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  7. End State Imagery Helps Nursing Students Learn How to Give IM Injections

    Researchers from the Department of Nursing, Pochon CHA University in Kyonggi-Do, Korea, compared the impact of feeling state guided imagery (FSGI – imagery to generally improve mood) and end state guided imagery (ESGI – imagery to imagine successful performance) on stress levels and quality of performance in nursing students learning to give intramuscular (IM) injections.

    The subjects were 40 female sophomores (21 for the ESGI, 19 for the FSGI). The instruments used were the Visual Analogue Scale for Stress and the Nursing Skill Performance Check-list on Intramuscular Injection, developed by the researchers. Guided imagery was provided through audiotapes for 8 minutes. A pretest was given before applying the guided imagery; the first posttest was taken after the intervention; and the second posttest was taken before the intramuscular injection.  Evaluation of the performance of the intramuscular injection was done immediately afterward. 

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  8. Effects of hypnosis on flow states and golf performance.

    At the Centre for Sport and Exercise Science, Sheffield Hallam University, researchers examined the effects of hypnotic intervention on flow states and golf-chipping performance of 3 participants. The intervention involved teaching the golfers relaxation, imagery, hypnotic induction, hypnotic regression, and trigger control procedures over 5 weeks and 7 trials. Analysis indicated that the 3 participants increased their mean golf-chipping performance from the trials in Baseline 1 to intervention, with 2 returning to Baseline 1 performance after the intervention phase at Baseline 2. The intensity of flow experienced by the participants during the performance trials was measured using Jackson and Marsh''s 1996 Flow State Scale. Two participants experienced higher flow during the intervention phase and much lower flow during Baselines 1 and 2. Finally, participants reported that the intervention seemed useful in keeping them confident, relaxed, and in control. These results support the hypothesis that relaxation, imagery & hypnosis can improve golf-chipping performance and increase feelings and cognitions associated with flow.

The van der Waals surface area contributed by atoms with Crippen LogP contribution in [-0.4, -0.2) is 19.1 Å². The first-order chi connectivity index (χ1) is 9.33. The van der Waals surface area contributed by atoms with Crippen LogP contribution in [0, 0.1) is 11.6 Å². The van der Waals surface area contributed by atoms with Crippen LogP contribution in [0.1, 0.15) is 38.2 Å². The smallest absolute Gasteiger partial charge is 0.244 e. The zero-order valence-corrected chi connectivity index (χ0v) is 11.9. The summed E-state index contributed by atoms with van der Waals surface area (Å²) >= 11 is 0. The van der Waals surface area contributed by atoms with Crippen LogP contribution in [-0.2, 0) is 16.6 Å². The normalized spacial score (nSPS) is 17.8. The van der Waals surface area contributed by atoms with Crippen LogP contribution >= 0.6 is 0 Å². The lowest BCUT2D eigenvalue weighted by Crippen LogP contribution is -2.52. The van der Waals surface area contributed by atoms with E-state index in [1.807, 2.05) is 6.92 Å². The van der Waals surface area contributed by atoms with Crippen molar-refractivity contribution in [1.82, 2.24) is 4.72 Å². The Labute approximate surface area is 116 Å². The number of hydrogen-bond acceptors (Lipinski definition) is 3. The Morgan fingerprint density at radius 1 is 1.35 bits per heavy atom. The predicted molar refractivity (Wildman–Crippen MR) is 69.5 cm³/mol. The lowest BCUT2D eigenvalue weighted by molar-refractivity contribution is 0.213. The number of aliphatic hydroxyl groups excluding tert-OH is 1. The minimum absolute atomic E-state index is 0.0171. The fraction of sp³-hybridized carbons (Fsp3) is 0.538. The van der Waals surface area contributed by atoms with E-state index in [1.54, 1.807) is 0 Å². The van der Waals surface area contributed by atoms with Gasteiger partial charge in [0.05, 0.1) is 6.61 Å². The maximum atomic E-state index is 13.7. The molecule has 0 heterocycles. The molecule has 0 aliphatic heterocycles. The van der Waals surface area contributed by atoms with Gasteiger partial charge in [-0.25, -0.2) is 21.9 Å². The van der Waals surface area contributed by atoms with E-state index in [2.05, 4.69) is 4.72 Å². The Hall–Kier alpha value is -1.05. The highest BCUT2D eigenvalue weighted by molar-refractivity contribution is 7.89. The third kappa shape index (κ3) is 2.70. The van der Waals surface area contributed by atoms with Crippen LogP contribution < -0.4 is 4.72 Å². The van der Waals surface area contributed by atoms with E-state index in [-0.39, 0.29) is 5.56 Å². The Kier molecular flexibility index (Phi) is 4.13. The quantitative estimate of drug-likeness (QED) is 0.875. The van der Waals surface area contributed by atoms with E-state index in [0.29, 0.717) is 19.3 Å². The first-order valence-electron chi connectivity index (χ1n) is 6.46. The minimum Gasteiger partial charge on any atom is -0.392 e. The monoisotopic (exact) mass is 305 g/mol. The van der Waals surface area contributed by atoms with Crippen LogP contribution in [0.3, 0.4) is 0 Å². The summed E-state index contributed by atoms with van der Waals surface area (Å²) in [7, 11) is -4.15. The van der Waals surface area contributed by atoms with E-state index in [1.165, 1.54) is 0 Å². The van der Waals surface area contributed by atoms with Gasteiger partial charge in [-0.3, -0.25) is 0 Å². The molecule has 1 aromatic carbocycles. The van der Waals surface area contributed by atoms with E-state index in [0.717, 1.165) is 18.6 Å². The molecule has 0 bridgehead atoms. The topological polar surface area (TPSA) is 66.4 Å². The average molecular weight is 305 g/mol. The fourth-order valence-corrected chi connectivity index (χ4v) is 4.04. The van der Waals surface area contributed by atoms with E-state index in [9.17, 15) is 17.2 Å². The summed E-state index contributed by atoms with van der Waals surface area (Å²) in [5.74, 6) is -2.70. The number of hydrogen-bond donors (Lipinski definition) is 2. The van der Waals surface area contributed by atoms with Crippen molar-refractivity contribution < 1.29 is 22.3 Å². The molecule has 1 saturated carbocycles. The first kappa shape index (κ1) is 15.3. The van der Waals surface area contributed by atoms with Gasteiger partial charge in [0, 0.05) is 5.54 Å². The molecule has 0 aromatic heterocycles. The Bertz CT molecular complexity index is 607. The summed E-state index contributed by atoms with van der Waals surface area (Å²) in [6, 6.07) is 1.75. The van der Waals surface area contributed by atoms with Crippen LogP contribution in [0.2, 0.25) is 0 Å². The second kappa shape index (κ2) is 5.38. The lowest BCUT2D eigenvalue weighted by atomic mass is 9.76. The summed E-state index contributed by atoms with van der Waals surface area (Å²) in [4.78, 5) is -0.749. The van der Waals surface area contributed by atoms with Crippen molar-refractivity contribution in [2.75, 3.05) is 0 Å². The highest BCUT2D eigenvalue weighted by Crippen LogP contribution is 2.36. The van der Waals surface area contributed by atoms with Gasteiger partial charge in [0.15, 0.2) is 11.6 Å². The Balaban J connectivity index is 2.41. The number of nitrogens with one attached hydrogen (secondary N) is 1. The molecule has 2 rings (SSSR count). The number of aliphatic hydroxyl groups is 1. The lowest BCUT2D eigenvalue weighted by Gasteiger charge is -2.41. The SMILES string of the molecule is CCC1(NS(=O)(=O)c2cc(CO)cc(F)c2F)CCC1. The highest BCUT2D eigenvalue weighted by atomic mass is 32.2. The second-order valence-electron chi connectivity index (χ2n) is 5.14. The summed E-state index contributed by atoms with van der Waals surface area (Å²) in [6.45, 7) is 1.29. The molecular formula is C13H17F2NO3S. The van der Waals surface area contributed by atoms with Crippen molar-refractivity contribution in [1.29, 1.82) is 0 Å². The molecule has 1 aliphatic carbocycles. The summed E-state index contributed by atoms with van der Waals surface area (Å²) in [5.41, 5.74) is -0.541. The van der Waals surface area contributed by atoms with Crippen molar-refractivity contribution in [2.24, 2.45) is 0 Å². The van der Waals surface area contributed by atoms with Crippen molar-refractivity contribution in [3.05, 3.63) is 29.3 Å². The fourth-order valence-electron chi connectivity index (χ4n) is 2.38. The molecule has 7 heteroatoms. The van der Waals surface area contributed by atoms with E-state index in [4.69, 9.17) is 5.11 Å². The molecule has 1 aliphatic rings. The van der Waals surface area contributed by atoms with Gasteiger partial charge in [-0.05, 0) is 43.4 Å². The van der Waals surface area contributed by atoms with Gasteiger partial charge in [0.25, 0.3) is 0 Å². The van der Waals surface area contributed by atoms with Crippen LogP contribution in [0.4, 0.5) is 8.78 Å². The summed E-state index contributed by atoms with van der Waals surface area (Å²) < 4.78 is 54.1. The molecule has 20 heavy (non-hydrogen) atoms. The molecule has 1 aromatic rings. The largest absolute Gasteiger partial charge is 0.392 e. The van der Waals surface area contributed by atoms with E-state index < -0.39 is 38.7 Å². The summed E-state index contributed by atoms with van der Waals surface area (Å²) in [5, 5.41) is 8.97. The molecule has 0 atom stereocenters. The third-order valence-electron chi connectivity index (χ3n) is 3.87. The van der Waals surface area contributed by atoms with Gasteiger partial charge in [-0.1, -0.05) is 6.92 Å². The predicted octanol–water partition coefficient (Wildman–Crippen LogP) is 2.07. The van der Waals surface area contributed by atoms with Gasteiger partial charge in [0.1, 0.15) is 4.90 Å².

Citation: Pates J, Maynard I. Effects of hypnosis on flow states and golf performance. Perceptual & Motor Skills. 2000, Dec;91(3 Pt 2): Pages 1057-75.

     

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  9. Imagery effects on the performance of skilled and novice soccer players.

    Researchers at the School of Kinesiology at The University of Western Ontario in London, Canada, investigated the effects of imagery on the soccer playing of both skilled and novice players. An initial assessment of performance on a specific soccer task was undertaken, and then 22 skilled and 22 novice players were randomly assigned to either a control or an experimental group. The experimental group was given a 6-week imagery training program consisting of both visual and kinaesthetic imagery at the soccer task. The subjects attended bi-weekly sessions of approximately 15 min each. The control group developed a competitive strategy that was totally unrelated to the performance task. Similar to the experimental group, the controls did this over a 6-week period, attending bi-weekly sessions of 15 min duration. Two performance measures were recorded--response time (i.e. the time to complete the soccer task) and performance accuracy (i.e. errors in performing the soccer task recorded in the form of time penalties). Performance on the post-test as measured by response time revealed a significant improvement for both the skilled and novice players in the imagery group. The control group failed to show any such improvement. No effects were found for performance accuracy.

    Citation: Blair A, Hall C, Leyshon G. Imagery effects on the performance of skilled and novice soccer players. Journal of Sports Science 1993 Apr;11(2): pp. 95-101

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  10. guided imagery for sports performance

    A high school coach asks what guided imagery would be best for a high school track or cross-country team, and BR makes some suggestions for resources..